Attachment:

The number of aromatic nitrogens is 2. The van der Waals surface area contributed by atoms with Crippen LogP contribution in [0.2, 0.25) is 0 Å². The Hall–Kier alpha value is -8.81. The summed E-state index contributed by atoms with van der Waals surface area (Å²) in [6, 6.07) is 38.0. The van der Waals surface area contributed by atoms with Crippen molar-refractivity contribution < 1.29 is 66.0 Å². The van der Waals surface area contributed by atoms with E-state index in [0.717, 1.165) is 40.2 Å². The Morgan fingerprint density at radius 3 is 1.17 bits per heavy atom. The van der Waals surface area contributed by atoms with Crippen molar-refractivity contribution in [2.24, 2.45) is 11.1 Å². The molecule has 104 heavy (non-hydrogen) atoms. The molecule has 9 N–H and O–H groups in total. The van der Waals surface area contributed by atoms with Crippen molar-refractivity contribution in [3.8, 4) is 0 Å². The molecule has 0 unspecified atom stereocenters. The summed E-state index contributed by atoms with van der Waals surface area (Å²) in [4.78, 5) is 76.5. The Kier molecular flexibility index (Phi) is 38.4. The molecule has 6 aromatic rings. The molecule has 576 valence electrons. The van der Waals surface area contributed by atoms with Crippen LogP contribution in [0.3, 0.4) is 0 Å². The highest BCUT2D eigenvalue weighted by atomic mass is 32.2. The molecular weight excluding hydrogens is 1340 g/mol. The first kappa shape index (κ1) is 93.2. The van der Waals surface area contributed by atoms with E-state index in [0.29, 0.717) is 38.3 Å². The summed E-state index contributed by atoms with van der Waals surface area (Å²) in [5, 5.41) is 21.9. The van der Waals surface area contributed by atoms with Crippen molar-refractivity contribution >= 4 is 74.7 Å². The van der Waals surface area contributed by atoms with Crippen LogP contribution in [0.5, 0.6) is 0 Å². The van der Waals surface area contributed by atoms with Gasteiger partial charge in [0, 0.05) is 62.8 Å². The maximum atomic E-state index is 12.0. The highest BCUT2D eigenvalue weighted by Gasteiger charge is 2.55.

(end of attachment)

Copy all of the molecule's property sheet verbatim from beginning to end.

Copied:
The number of aromatic nitrogens is 2. The van der Waals surface area contributed by atoms with Crippen LogP contribution in [0.2, 0.25) is 0 Å². The Hall–Kier alpha value is -8.81. The summed E-state index contributed by atoms with van der Waals surface area (Å²) in [6, 6.07) is 38.0. The van der Waals surface area contributed by atoms with Crippen molar-refractivity contribution < 1.29 is 66.0 Å². The van der Waals surface area contributed by atoms with E-state index in [0.717, 1.165) is 40.2 Å². The Morgan fingerprint density at radius 3 is 1.17 bits per heavy atom. The van der Waals surface area contributed by atoms with Crippen molar-refractivity contribution in [2.24, 2.45) is 11.1 Å². The molecule has 104 heavy (non-hydrogen) atoms. The molecule has 9 N–H and O–H groups in total. The van der Waals surface area contributed by atoms with Crippen molar-refractivity contribution in [3.8, 4) is 0 Å². The molecule has 0 unspecified atom stereocenters. The summed E-state index contributed by atoms with van der Waals surface area (Å²) in [4.78, 5) is 76.5. The Kier molecular flexibility index (Phi) is 38.4. The molecule has 6 aromatic rings. The molecule has 576 valence electrons. The van der Waals surface area contributed by atoms with Crippen LogP contribution in [0.3, 0.4) is 0 Å². The highest BCUT2D eigenvalue weighted by atomic mass is 32.2. The molecular weight excluding hydrogens is 1340 g/mol. The first kappa shape index (κ1) is 93.2. The van der Waals surface area contributed by atoms with E-state index in [0.29, 0.717) is 38.3 Å². The summed E-state index contributed by atoms with van der Waals surface area (Å²) in [5, 5.41) is 21.9. The van der Waals surface area contributed by atoms with Crippen molar-refractivity contribution >= 4 is 74.7 Å². The van der Waals surface area contributed by atoms with Crippen LogP contribution in [0.5, 0.6) is 0 Å². The van der Waals surface area contributed by atoms with Gasteiger partial charge in [0, 0.05) is 62.8 Å². The maximum atomic E-state index is 12.0. The highest BCUT2D eigenvalue weighted by Gasteiger charge is 2.55.